The figure did not laugh, but looked directly at him. “No, well, we have to make a choice before you can leave, don’t we.” The figure winked. “I was thinking of changing the name to Sticks and Stirs, what do you think?”

“Um, that sounds a bit different. So, I am almost dead?”

“Maybe I will just keep it as Just a Cup. Nobody would get it anyway.” Tipping its head the figure continued, “Not sure. Oh, well” The figure crossed back to the bar. “Oh and not quite.” Gesturing to the coffee shop, “This place is where one comes to after judgment to wait to move on, but in your case, you have only to choose. Now you, Sir, have a choice to make.”

“Choice?” he said surprised. “But what did I do? I can’t seem to remember what just happened to me prior to walking through the front door.” And he gestured to the front doors that were now clearly visible.

“Yes. You need to choose, and then you will be free to leave. But I will warn you, you will not like either choice…”

“Oh, god no…” he dropped to the floor.

“You remember now?”

“I do…” he whispered

The voice echoed across the empty coffee shop. “I gotta choose whether she lives or I die? Is that right?”

“Do you?” the voice of the figure now stood over him and echoed, like the coffee shop was much bigger on the inside.

“Why?” he asked.

“It’s a way,” all of the emotion was gone from the voice.

“We were to get married,” he voice took on a dream like quality as he remembered, “The wedding, I was on my way. I had been out late the night before…Celebrating that last day. I woke up late, and was trying to get ready. Rushing,” he voice hurried and frantic, “There was an accident. I wasn’t looking…I hit a car. Oh God!” He looked up at the figure. “I hit a car, it was bad. I hit a car, because I wasn’t looking.” His voice edged with tears

“You hit a car, yes.” The figure grabbed his arms, standing him up and shaking its head and the blonde’s face returned. The figure shook it’s head and become the man again. “Do you remember now?”

“The blonde, it was her. I was Britta.”

“Yes and…”

“The man was me. Is me.”

“Also right…”

He swallowed hard, “I have to choose to let Britta live and then I will die. Or I get to live, but I lose Britta.” The figure’s first face had returned, “Why would you make me choose?” he asked. Tears fell into his cheeks, “What kind of god are you?”

“I am not god, and I am not the one to judge you. You really are the only one who can judge you, Sir.” The figure leaned close, lips almost to his, “I am just here to help the ones ready to pass over.” The figure flashed a smile, all teeth and bright white. The face looked thinner thin. The rich and raspy voice continued. “I am just here, waiting…”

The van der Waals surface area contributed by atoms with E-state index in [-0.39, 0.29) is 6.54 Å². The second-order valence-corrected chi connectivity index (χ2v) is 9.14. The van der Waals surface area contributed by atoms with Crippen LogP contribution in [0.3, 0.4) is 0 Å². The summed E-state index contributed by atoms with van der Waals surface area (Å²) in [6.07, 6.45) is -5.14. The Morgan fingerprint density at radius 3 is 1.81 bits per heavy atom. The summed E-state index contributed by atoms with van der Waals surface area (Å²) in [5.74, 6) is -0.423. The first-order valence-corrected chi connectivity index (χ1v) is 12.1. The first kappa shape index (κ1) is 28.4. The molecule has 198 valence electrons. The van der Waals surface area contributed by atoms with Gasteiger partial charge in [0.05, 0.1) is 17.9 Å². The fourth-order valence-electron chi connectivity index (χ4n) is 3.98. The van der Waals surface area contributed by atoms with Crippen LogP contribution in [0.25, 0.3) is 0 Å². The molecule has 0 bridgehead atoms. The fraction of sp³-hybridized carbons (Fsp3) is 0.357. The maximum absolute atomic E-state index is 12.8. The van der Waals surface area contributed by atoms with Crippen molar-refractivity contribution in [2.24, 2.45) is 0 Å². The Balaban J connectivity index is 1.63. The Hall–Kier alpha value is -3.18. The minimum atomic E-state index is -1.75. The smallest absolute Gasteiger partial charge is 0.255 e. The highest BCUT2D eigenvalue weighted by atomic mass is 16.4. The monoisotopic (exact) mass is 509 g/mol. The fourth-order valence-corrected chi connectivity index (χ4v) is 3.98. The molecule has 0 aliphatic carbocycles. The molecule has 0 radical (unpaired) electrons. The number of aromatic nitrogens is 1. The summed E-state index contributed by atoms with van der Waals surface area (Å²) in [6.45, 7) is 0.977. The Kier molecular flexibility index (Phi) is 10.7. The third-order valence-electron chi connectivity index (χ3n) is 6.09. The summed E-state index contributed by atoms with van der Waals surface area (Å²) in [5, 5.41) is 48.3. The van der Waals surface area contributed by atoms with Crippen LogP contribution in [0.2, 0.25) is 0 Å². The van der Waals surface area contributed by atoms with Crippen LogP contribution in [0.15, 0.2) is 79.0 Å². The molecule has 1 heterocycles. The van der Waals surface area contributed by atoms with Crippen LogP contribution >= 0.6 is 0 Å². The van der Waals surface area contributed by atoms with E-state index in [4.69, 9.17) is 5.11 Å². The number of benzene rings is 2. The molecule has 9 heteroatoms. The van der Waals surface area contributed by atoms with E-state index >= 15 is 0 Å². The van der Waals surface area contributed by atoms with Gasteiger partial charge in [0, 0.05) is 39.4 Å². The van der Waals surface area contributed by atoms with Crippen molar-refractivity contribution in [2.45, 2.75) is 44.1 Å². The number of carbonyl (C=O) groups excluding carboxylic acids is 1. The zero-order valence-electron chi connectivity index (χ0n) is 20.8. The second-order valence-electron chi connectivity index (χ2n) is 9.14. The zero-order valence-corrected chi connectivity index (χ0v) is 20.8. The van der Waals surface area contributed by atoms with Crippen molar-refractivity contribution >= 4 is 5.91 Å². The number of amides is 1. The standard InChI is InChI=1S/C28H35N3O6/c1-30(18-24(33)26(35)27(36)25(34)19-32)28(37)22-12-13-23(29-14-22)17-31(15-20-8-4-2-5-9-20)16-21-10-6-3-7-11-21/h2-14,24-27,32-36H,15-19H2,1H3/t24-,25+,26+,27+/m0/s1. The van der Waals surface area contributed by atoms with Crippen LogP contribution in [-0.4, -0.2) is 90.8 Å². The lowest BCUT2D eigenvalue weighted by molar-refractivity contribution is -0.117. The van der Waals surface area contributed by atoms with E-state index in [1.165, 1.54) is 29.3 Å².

“In the flesh!” and the figure giggled. “I hate to hurry folks along, but this coffee shop needs to open and you are taking up space. Not to be rude, but it’s YOUR choice, Sir.”

“My choice, why?”

“Because you were the one that chose to rush, not to pay full attention and you have to face that choice. The choice is you or her. What is it?”

“But who make these decisions?”

“It has always been that way. It is what I do. Now your choice, Sir! So we can move along. 

He stood there and stared at the figure with the androgynous face, smiling. A quick flick and Britta’s face was there and then his face. He wanted to be selfish, but he could argue with Death. Could he?

“No you can’t. I am afraid it is one or the other. Please choose!” the voice become a bit more persistent. The coffee shop’s lights dimmed and he could hear the heart monitor beeping. He suddenly could see Britta in her bed all hooked up to machines. 

He started to cry, “I don’t want to choose!” he declared.

“If you don’t then, you stay here and she stay in her bed forever. Nothing more will happen and I will have to open another coffee shop and leave you here to service an empty coffee shop.” The words were bitterly amused, “You will be in,” a giggle, “purgatory. End of story. And you will only be able to watch her hospital room. You want that?” pointing to the back wall of the coffee shop.

No.” He stared at the wall. “No, I choose to let her live.” He wiped away the tears.

The figure smiled, and the face changed, “Thank you, Darling!” and the figure as Britta came over and kissed him long and hard. He was going to miss those lips, as she pulled away, the figure’s gaunt face returned. “Now, you will get to stay here and meet those who have to choose.” It smiled its toothy grin, its face even gaunter, almost skeletal now. 

“But, I thought I would be going on? To Heaven. Or Hell.”

“Well, you will be going on to your next assignment. That happens to be running this place until someone comes to replace you. I’m sorry I didn’t tell you. This is a rotating position. Oh, don’t worry, the coffee is fresh and the scones are to die for.” The figure laughed and walked out of the front doors that closed with a merry chime. 

He watched the wall as Britta began to wake up. The colour drained from his face when suddenly the chimed sounded. He turned and saw a woman, short with red hair enter looking lost and confused. He smiled a big toothy grin and said, “Welcome to Just a Cup!”